The Adidas Blog asks the question, “What should a true learning organisation look like?” In response to this question, Harold Jarche writes that a learning organization has "shared power." In a learning organization, individuals control their own learning and they share this learning with others. The organization supports learning and sharing of that learning by creating spaces and networks for conversation. Learning is a constant that is an essential part of working.
In a previous blog post, I wrote about David Garvin and Amy Edmonson of Harvard University Business School and their three building blocks of a learning organization: 1) environment; 2) work processes; and 3) leadership. I explain these building blocks in this way:
I interpret “environment” to mean organizational culture. This includes the values, basic assumptions, beliefs, expected behaviors, and norms of the organization. These aspects of culture must be aligned with continuous learning about and from the work of the organization. “Processes” are the routine ways in which the work gets done. Work and learning must be part of the same process. And by “leadership” they mean what top level leaders do to support, encourage, and remove barriers to learning and performance improvement. All three of these “building blocks” must be in place for an organization to be a truly learning organization.
So the question becomes, “How do we make work and learning part of the same process?” One way is to help people develop new knowledge in the course of their work when faced with a new task or a new challenge, whether that is operating a new tool or becoming an effective leader. This is done by making information accessible and by making the tools to create knowledge from that information accessible, too. We can teach people how to fish, but if they don’t have the rod, reel, and hook to catch the fish and the techniques and technology to find the fish, knowing how is useless. If we are going to democratize learning in organizations, we need to teach everyone how to learn and how to use tools to discover useful information. We need to make learning tools accessible to all employees when and where they need them.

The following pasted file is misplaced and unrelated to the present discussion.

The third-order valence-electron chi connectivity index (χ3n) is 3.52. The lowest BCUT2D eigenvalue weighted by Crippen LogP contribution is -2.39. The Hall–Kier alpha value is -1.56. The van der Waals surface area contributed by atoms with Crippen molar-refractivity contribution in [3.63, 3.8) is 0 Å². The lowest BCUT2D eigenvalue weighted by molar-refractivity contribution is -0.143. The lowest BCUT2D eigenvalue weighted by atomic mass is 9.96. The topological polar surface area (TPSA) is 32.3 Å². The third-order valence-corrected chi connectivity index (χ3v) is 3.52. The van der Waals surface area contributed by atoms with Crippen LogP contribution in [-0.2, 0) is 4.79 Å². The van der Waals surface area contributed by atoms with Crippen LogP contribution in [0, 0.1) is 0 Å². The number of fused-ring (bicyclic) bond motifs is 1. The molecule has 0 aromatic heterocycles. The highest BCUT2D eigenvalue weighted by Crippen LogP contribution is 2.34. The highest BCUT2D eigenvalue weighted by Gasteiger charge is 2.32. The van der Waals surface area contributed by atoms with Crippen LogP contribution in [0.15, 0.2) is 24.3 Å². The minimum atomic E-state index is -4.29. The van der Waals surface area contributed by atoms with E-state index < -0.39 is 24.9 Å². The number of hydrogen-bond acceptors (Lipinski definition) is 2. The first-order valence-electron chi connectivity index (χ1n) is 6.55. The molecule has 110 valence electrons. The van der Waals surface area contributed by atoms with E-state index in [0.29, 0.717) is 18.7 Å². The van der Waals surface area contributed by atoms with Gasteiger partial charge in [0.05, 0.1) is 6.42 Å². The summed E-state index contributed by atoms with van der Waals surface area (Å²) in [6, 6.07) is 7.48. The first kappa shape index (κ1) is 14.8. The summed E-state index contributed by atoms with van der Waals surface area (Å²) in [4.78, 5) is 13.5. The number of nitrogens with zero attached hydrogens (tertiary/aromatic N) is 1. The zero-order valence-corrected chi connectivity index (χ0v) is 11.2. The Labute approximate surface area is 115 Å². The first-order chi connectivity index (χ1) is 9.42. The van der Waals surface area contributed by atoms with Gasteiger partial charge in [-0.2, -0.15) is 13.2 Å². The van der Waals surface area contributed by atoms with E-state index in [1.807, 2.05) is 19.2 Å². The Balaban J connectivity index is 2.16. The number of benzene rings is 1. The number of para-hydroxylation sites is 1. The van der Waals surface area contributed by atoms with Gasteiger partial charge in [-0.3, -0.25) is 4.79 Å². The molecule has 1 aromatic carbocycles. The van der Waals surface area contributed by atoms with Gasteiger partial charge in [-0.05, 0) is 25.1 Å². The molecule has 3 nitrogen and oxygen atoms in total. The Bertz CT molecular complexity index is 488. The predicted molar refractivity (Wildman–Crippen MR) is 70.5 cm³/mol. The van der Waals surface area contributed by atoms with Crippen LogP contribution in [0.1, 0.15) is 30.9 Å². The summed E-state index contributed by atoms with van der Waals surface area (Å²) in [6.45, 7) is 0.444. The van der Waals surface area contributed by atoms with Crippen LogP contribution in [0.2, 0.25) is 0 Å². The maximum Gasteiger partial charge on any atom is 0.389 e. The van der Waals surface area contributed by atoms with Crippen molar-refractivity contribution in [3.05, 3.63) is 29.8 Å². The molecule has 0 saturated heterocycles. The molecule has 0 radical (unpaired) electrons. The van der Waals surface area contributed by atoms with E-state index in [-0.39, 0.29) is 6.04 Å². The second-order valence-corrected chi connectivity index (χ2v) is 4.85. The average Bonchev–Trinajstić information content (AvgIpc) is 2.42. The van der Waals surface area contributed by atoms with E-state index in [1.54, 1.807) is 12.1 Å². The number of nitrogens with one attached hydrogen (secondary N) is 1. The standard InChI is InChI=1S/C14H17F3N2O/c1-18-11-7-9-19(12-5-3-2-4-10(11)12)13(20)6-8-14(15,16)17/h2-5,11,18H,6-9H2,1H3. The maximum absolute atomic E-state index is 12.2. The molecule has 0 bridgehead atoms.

One example of a learning tool is "Inspire", developed by RealTime Performance. This is how RealTime describes this product:
Employees are able to quickly and easily identify strengths and weaknesses, create relevant and useful development plans and engage in meaningful discussion with their manager about leadership development.
At the core of this solution is a dynamic resource library of on-the-job activities, books, articles, blogs, videos, classroom-based learning and e-learning. Each activity or resource is mapped to a leadership competency or behavior.
This wiki-like tool makes leadership development information timely and relevant. It’s a tool for organizing information for easy access and application.
A learning organization also needs tools that people can use to discover information about themselves, about teams, about the organization as a whole, and about the wider community in which the organization exists. The tools could be surveys that collect new information about groups of employees, models of the dynamics of organizational behavior, or methods for solving the organization’s most pressing problems. Some learning comes from applying these tools, but most learning comes from the reflective conversations about information that is generated.
Therefore, while the building blocks of a learning organization are environment, work processes, and leadership, a learning organization is also using tools to continually produce new information that becomes the focus of networked conversations.